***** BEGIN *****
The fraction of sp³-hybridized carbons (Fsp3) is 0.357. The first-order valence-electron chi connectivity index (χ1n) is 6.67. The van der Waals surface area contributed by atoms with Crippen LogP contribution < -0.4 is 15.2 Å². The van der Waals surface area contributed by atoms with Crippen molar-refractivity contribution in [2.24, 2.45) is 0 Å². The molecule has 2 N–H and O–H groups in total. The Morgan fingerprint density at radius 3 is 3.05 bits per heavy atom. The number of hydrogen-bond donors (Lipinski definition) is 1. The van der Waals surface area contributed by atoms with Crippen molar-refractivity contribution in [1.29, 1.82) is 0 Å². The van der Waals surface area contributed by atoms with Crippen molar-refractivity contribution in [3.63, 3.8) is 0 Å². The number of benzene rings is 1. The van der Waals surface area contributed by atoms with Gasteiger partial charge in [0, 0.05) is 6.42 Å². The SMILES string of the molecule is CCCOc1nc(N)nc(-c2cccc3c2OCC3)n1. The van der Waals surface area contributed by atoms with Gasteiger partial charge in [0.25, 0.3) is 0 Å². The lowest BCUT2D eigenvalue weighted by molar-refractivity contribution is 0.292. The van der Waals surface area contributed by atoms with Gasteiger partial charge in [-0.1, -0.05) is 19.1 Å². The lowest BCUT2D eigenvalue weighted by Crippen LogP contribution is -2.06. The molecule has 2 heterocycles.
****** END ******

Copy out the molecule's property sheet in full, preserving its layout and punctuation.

The fraction of sp³-hybridized carbons (Fsp3) is 0.357. The first-order valence-electron chi connectivity index (χ1n) is 6.67. The van der Waals surface area contributed by atoms with Crippen LogP contribution < -0.4 is 15.2 Å². The van der Waals surface area contributed by atoms with Crippen molar-refractivity contribution in [2.24, 2.45) is 0 Å². The molecule has 2 N–H and O–H groups in total. The Morgan fingerprint density at radius 3 is 3.05 bits per heavy atom. The number of hydrogen-bond donors (Lipinski definition) is 1. The van der Waals surface area contributed by atoms with Crippen molar-refractivity contribution in [1.29, 1.82) is 0 Å². The van der Waals surface area contributed by atoms with Crippen molar-refractivity contribution in [3.63, 3.8) is 0 Å². The number of benzene rings is 1. The van der Waals surface area contributed by atoms with Gasteiger partial charge in [0, 0.05) is 6.42 Å². The SMILES string of the molecule is CCCOc1nc(N)nc(-c2cccc3c2OCC3)n1. The van der Waals surface area contributed by atoms with Gasteiger partial charge in [0.25, 0.3) is 0 Å². The lowest BCUT2D eigenvalue weighted by molar-refractivity contribution is 0.292. The van der Waals surface area contributed by atoms with Gasteiger partial charge in [-0.1, -0.05) is 19.1 Å². The lowest BCUT2D eigenvalue weighted by Crippen LogP contribution is -2.06. The molecule has 2 heterocycles.